Epstein-Barr virus (EBV) is a tumor virus that establishes lifelong infection in most of humanity, despite eliciting strong and stable virus-specific immune responses. EBV encodes at least 44 miRNAs, most of them with unknown function. Here, we show that multiple EBV miRNAs modulate immune recognition of recently infected primary B cells, EBV's natural target cells. EBV miRNAs collectively and specifically suppress release of proinflammatory cytokines such as IL-12, repress differentiation of naive CD4(+) T cells to Th1 cells, interfere with peptide processing and presentation on HLA class II, and thus reduce activation of cytotoxic EBV-specific CD4(+) effector T cells and killing of infected B cells. Our findings identify a previously unknown viral strategy of immune evasion. By rapidly expressing multiple miRNAs, which are themselves nonimmunogenic, EBV counteracts recognition by CD4(+) T cells and establishes a program of reduced immunogenicity in recently infected B cells, allowing the virus to express viral proteins required for establishment of life-long infection.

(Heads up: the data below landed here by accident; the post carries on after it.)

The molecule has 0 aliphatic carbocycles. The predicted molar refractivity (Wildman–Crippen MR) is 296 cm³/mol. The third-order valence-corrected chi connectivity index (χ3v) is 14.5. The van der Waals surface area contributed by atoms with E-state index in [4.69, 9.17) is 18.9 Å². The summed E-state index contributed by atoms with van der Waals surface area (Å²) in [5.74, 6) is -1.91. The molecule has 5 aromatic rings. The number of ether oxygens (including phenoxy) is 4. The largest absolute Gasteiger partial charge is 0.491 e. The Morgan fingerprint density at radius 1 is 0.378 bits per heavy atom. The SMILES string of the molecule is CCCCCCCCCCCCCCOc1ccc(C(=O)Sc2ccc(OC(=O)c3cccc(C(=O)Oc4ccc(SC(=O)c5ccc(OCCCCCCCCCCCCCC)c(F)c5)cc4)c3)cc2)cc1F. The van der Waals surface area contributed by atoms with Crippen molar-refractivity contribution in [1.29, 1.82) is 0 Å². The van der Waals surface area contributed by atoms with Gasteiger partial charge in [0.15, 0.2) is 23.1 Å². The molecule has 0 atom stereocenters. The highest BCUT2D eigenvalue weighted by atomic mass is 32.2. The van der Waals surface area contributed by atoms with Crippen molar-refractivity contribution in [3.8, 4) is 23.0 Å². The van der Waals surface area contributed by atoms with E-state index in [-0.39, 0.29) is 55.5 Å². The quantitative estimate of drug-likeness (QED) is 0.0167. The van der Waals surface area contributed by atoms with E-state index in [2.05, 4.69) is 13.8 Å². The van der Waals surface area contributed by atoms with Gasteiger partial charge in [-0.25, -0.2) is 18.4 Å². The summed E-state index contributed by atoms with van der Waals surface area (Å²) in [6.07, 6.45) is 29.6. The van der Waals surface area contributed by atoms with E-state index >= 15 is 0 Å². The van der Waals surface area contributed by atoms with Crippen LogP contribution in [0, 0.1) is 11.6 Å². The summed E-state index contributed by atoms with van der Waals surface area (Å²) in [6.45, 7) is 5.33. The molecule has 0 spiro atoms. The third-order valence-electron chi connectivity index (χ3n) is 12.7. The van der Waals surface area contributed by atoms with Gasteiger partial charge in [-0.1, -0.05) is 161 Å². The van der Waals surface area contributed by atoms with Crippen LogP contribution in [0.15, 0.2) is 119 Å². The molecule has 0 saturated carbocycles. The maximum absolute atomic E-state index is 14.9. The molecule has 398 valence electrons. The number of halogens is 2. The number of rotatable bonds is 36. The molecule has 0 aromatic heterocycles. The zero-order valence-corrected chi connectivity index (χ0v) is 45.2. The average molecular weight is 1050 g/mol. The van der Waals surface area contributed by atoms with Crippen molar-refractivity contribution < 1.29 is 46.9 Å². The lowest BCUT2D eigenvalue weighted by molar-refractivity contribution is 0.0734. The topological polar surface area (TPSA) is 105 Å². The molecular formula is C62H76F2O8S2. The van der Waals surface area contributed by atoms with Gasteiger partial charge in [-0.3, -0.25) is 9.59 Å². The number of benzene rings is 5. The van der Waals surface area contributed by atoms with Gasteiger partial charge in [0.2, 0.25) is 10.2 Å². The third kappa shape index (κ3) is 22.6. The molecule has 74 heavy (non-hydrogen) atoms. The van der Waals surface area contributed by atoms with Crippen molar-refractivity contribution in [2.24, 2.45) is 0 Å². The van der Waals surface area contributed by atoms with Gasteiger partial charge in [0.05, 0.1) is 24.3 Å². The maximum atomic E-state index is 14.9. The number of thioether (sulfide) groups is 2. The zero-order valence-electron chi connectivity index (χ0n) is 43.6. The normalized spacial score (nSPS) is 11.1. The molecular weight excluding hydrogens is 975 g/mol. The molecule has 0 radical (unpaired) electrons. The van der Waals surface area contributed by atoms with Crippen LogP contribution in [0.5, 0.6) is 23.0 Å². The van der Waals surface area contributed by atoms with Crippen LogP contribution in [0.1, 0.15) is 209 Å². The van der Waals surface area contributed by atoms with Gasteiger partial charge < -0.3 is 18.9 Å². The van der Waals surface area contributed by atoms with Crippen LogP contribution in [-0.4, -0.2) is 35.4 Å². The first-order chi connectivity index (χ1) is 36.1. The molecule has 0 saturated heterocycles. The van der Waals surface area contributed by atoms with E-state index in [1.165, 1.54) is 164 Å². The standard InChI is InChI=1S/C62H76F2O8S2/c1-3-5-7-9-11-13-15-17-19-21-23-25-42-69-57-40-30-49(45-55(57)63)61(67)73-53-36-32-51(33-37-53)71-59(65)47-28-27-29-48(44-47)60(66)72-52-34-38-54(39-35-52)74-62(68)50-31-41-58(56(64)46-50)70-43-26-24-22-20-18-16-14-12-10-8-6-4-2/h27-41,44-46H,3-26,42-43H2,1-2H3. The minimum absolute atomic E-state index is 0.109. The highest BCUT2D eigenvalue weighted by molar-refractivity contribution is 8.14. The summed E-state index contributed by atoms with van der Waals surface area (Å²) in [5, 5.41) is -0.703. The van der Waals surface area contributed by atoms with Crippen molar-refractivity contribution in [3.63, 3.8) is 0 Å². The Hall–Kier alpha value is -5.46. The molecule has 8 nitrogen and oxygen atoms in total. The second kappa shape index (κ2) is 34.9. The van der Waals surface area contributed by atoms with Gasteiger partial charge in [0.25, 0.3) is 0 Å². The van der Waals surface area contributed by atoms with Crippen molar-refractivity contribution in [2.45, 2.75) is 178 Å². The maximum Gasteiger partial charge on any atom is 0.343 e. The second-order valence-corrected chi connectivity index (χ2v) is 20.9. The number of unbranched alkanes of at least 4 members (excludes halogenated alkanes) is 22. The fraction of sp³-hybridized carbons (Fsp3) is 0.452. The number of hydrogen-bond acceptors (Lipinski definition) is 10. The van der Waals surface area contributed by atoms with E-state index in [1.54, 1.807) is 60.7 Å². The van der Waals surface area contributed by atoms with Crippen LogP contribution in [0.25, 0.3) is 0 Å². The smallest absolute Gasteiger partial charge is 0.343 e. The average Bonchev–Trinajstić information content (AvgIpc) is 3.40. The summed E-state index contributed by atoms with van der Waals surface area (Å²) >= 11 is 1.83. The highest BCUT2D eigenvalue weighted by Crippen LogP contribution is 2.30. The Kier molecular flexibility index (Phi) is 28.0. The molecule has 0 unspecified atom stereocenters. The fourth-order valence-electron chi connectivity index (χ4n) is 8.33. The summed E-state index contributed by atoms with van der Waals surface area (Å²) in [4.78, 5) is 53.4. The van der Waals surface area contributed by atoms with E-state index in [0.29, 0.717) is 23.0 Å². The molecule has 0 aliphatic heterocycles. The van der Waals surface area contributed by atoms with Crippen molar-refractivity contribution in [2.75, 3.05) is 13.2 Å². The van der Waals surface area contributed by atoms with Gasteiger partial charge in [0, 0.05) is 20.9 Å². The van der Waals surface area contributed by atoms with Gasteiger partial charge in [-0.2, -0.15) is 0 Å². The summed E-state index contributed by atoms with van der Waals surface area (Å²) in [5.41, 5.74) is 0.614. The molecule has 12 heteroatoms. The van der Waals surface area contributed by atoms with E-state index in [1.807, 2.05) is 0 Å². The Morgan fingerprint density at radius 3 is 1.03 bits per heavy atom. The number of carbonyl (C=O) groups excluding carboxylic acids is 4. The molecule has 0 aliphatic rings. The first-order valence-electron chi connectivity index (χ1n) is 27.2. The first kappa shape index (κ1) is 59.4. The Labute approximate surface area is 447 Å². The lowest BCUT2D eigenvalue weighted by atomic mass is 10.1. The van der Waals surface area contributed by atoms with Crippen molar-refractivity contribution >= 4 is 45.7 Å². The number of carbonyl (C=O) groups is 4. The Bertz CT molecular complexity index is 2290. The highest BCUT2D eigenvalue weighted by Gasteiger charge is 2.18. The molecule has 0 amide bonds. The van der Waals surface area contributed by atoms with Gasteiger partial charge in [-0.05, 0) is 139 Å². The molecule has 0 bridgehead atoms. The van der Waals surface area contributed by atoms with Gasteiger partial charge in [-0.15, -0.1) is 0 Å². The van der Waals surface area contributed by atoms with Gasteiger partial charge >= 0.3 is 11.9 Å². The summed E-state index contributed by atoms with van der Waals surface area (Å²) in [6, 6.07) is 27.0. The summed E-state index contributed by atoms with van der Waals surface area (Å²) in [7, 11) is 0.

© 2016 Tagawa et al.